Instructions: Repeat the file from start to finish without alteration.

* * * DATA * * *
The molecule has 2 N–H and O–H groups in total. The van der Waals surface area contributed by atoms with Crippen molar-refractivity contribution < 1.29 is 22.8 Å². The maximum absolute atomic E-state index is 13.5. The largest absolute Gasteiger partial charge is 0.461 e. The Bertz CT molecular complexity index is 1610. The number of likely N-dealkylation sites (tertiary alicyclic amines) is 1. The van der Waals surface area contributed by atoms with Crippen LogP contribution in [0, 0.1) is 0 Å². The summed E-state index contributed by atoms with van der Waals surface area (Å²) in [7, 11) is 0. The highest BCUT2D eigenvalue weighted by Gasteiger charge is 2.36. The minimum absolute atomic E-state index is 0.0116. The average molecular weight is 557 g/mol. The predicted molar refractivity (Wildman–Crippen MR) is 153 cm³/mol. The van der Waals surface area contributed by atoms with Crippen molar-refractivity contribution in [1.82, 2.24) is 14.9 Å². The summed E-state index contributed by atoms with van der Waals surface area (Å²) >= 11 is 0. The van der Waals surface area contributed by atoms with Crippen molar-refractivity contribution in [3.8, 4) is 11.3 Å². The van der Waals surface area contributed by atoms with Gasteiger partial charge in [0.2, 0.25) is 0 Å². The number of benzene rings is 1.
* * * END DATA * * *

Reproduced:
The molecule has 2 N–H and O–H groups in total. The van der Waals surface area contributed by atoms with Crippen molar-refractivity contribution < 1.29 is 22.8 Å². The maximum absolute atomic E-state index is 13.5. The largest absolute Gasteiger partial charge is 0.461 e. The Bertz CT molecular complexity index is 1610. The number of likely N-dealkylation sites (tertiary alicyclic amines) is 1. The van der Waals surface area contributed by atoms with Crippen LogP contribution in [0, 0.1) is 0 Å². The summed E-state index contributed by atoms with van der Waals surface area (Å²) in [7, 11) is 0. The highest BCUT2D eigenvalue weighted by Gasteiger charge is 2.36. The minimum absolute atomic E-state index is 0.0116. The average molecular weight is 557 g/mol. The predicted molar refractivity (Wildman–Crippen MR) is 153 cm³/mol. The van der Waals surface area contributed by atoms with Crippen molar-refractivity contribution in [1.82, 2.24) is 14.9 Å². The summed E-state index contributed by atoms with van der Waals surface area (Å²) >= 11 is 0. The van der Waals surface area contributed by atoms with Crippen molar-refractivity contribution in [3.8, 4) is 11.3 Å². The van der Waals surface area contributed by atoms with Gasteiger partial charge in [0.2, 0.25) is 0 Å². The number of benzene rings is 1.